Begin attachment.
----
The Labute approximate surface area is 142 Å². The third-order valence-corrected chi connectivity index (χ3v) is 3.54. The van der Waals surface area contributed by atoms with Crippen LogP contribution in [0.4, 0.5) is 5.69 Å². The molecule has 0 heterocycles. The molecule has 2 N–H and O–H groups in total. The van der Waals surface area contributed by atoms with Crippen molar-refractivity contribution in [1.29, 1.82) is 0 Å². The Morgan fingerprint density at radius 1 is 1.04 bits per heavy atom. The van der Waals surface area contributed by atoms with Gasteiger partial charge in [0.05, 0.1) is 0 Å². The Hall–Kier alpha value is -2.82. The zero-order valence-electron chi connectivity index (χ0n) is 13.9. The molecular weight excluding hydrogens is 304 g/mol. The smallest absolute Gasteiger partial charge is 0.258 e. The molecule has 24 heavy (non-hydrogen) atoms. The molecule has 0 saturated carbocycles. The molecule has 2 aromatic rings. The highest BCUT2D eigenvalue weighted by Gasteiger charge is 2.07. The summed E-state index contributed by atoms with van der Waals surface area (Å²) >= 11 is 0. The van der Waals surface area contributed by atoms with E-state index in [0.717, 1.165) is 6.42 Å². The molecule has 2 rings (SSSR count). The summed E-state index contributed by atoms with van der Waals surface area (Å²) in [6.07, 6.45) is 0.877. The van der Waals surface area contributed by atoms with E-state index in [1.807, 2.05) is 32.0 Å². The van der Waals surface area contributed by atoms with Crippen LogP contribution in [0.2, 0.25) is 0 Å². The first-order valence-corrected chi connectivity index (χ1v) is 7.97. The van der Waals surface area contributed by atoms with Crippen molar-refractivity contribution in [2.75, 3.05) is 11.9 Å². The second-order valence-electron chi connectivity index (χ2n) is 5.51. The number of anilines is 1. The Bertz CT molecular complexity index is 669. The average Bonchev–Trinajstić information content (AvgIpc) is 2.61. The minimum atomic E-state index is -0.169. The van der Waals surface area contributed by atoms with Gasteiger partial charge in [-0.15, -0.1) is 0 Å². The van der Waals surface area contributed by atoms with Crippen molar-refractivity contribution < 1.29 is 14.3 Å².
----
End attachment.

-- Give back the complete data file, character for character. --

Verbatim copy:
The Labute approximate surface area is 142 Å². The third-order valence-corrected chi connectivity index (χ3v) is 3.54. The van der Waals surface area contributed by atoms with Crippen LogP contribution in [0.4, 0.5) is 5.69 Å². The molecule has 0 heterocycles. The molecule has 2 N–H and O–H groups in total. The van der Waals surface area contributed by atoms with Crippen molar-refractivity contribution in [1.29, 1.82) is 0 Å². The Morgan fingerprint density at radius 1 is 1.04 bits per heavy atom. The van der Waals surface area contributed by atoms with Gasteiger partial charge in [0.05, 0.1) is 0 Å². The Hall–Kier alpha value is -2.82. The zero-order valence-electron chi connectivity index (χ0n) is 13.9. The molecular weight excluding hydrogens is 304 g/mol. The smallest absolute Gasteiger partial charge is 0.258 e. The molecule has 24 heavy (non-hydrogen) atoms. The molecule has 0 saturated carbocycles. The molecule has 2 aromatic rings. The highest BCUT2D eigenvalue weighted by Gasteiger charge is 2.07. The summed E-state index contributed by atoms with van der Waals surface area (Å²) >= 11 is 0. The van der Waals surface area contributed by atoms with E-state index in [0.717, 1.165) is 6.42 Å². The molecule has 2 rings (SSSR count). The summed E-state index contributed by atoms with van der Waals surface area (Å²) in [6.07, 6.45) is 0.877. The van der Waals surface area contributed by atoms with E-state index in [1.807, 2.05) is 32.0 Å². The van der Waals surface area contributed by atoms with Crippen LogP contribution in [0.2, 0.25) is 0 Å². The first-order valence-corrected chi connectivity index (χ1v) is 7.97. The van der Waals surface area contributed by atoms with Crippen molar-refractivity contribution in [2.75, 3.05) is 11.9 Å². The second-order valence-electron chi connectivity index (χ2n) is 5.51. The number of anilines is 1. The Bertz CT molecular complexity index is 669. The average Bonchev–Trinajstić information content (AvgIpc) is 2.61. The minimum atomic E-state index is -0.169. The van der Waals surface area contributed by atoms with Gasteiger partial charge in [-0.15, -0.1) is 0 Å². The van der Waals surface area contributed by atoms with Crippen molar-refractivity contribution < 1.29 is 14.3 Å².